Zenger's Divertiulum

41

A pt presents with trouble swallowing. Has more trouble swallowing solid foods than liquids, it is progressive and intermittent. Dx?

Peptic stricture

42

A pt presents with trouble swallowing, has more trouble swallowing solid foods than liquids, it has not gotten any worse (not progressive) and is intermittent. dx?

schatzki ring

43

a pt presents with trouble swallowing any type of substance, solid or liquid. What is most likely causing the dysphagia?

Motility is messed up. Could be myenteric plexus (achalasia)

44

A pt presents with trouble swallowing. After imaging, you see a bird beak appearance . Dx and mechanism

Primary achalasia, loss of No produciing neurons in myenteric plexus, causing impaired relaxation of LES

or resting pressure is high, keeping the LES closed

45

A pt presents with trouble swallowing and a good tan. After imaging, you see a bird beak appearance . Dx and mechanism

SEcondary achalsia from the parasie trypansoma cruzi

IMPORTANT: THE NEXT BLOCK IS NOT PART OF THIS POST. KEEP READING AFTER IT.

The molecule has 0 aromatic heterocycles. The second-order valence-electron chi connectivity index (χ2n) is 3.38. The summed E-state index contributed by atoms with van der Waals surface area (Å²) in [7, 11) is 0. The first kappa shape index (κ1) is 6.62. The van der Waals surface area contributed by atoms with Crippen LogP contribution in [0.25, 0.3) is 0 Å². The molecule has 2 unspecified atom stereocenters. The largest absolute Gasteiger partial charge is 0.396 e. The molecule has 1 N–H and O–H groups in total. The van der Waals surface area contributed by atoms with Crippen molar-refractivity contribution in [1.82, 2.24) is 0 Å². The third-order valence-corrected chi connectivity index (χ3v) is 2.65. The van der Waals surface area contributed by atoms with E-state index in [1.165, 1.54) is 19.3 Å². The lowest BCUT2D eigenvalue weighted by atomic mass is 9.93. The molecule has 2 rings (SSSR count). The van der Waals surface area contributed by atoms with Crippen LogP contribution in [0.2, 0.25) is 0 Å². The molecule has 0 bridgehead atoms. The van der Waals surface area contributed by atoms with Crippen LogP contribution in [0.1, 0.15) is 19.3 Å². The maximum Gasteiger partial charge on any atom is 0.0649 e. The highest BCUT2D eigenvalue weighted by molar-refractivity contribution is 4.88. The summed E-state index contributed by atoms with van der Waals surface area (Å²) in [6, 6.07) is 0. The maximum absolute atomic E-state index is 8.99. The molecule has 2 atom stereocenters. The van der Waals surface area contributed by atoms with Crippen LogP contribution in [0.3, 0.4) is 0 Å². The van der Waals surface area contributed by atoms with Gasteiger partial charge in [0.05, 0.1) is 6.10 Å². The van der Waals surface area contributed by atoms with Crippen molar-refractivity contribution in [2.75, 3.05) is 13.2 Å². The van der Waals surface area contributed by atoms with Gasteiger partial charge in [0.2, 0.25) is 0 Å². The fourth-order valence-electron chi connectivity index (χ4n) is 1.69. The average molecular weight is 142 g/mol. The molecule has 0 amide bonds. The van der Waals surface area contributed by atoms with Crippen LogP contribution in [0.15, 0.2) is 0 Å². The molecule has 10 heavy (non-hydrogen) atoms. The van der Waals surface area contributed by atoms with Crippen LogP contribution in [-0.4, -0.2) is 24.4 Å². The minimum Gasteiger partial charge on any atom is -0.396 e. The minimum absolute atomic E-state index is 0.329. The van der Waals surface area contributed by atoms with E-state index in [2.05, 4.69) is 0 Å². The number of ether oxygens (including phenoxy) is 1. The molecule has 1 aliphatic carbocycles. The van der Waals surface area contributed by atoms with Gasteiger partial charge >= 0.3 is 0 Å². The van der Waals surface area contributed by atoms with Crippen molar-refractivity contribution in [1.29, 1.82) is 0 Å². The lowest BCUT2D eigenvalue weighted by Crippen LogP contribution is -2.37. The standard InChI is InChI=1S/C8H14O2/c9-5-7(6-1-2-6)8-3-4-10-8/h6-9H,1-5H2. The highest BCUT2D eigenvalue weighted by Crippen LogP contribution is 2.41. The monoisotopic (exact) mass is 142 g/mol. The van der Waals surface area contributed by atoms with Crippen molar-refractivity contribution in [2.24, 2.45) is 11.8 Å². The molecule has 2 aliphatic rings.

46

Your pt presents with gnawing, sharp or hunger like pain that is intermittent. They also have bloody stool. Your attending writes, "emesis, hematemesis, melena, hematochezia, and coffee ground poo". Since you know what all these words mean now, you correctly dx

GIB - Gastrointestinal bleeding

Coffee ground: coagulated blood vomit
Emesis: coagulated blood
Hematemesis: vomiting blood
Melena: dark tarry stool
hematochezia:bright red stool

47

Helicobacter pylori can cause 4 scary dx. what are they?

how do you diagnose this

PUD
Chronic gastritis
Gastri adenocaracinoma
MALT lymphoma


Breath test - tests urease
Fecal ag:
Abs. not good bc abs stay forever so can't tell if you've treated it.
Biopsy stains: Warthin-Starry Silver Stain

to get an accurate test: must be off any H+ inhibiting medicines

48

RUQ Pain develops 2-5 hours after eating. Dx?

RUQ pain develops 30 min after eating. Dx?

duodenal ulcer

Gastric ulcer

49

A pt has a colonscopy and notes many ulcers on teh distal duodenum. This is hte 4th time this man has been in for ulcer pain. Dx?

Zollinger ellison gastrinoma

50

Pt here for ulcer pain. hit his head last week.

Cushing Ulcer

51

A firefighter pt is in for ulcer pain. Dx?

Curling ulcer

52